Research shows that devil's claw extract can help treat the painful symptoms associated with osteoarthritis.
Photo by Steven Foster
An African herb traditionally used to treat inflammation shows promise as a safe and effective treatment for osteoarthritis. In a new double-blind clinical study, devil’s claw extract (Harpagophytum procumbens) was as effective as the arthritis drug diacerhein in relieving the pain and stiffness of osteoarthritis, with far fewer side effects than the drug.
Devil’s claw, which gets its common name from its sharp, hooklike fruits, is taken as a tea in Africa for pain, inflammation, indigestion, and fever, and used externally as a remedy for skin problems such as boils and ulcers. Today in Europe, devil’s claw root extract is a popular treatment for arthritic complaints, and at least ten modern clinical studies support the herb’s effectiveness in relieving lower-back or arthritis pain. Some of the studies also suggest that it may help with the stiffness and loss of function that typically accompanies osteoarthritis.
In the most recent study, researchers compared the effects of devil’s claw extract with diacerhein, a new, slow-acting type of arthritis drug. The study participants were 122 people with active osteoarthritis of the knee or hip who were randomly assigned to treatment with either six 435-mg devil’s claw capsules plus 2 placebo capsules daily or two 50-mg capsules of diacerhein plus 6 placebo capsules daily for four months. The participants were allowed to take additional analgesics for “rescue pain relief” if their study treatment provided inadequate relief.
Results showed that devil’s claw and diacerhein were equally effective in relieving pain and improving function over the course of the study, but by the end of the four-month treatment, people in the devil’s claw group were taking significantly fewer “rescue” pain relievers. Equally important, the devil’s claw treatment proved safer than diacerhein. The most common side effect in the study was diarrhea, reported by 26.7 percent of the people taking the drug, compared with 8.1 percent of those taking devil’s claw.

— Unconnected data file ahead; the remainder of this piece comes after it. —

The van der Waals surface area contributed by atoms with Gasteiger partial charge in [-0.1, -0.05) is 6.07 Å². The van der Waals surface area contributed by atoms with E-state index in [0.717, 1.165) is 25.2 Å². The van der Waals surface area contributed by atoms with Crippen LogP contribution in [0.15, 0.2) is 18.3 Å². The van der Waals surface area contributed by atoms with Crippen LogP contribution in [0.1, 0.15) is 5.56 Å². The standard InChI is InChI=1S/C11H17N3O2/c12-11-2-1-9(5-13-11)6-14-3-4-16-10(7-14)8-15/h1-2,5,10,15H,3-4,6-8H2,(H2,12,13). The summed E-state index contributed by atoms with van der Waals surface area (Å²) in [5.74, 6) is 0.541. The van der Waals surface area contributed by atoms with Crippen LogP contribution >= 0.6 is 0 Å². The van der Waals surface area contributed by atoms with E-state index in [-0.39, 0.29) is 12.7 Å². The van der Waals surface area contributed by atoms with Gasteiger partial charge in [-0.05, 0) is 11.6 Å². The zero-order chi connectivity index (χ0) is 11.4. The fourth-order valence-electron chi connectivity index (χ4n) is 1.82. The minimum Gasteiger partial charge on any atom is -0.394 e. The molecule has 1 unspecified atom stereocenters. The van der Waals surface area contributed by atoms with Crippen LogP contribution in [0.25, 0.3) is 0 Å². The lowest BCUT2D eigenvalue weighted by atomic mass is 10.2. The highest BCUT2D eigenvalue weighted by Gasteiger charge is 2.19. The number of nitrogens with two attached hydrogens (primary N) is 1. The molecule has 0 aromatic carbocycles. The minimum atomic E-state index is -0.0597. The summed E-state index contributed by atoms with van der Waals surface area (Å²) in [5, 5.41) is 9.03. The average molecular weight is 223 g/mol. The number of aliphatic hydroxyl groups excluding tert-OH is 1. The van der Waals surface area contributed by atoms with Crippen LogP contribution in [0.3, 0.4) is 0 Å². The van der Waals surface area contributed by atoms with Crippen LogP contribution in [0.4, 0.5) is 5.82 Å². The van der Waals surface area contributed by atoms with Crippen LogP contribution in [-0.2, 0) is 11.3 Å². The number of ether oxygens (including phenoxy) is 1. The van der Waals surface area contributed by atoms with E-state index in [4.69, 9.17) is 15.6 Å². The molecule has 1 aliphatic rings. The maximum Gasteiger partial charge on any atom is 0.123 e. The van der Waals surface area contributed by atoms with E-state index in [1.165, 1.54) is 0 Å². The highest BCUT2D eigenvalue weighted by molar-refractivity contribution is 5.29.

The devil’s claw extract used in the study was a French product marketed under the trade name Harpadol. Devil’s claw extracts are often standardized to the compound harpagoside, but studies suggest that other compounds in the root also contribute to its pain-relieving activity.
Evelyn Leigh is a writer, editor and herbalist who lives to garden in Boulder, Colorado. She is the co-author of the Herb Research Foundation’s science-based book, The Encyclopedia of Popular Herbs (Prima Publishing, 2000).
Chantre, P., et al. “Efficacy and tolerability of Harpagophytum procumbens versus diacerhein in treatment of osteoarthritis.” Phytomedicine 2000: 7(3): 177–183.
More than 150 workshops, great deals from more than 200 exhibitors, off-stage demos, hands-on workshops, and great food!LEARN MORE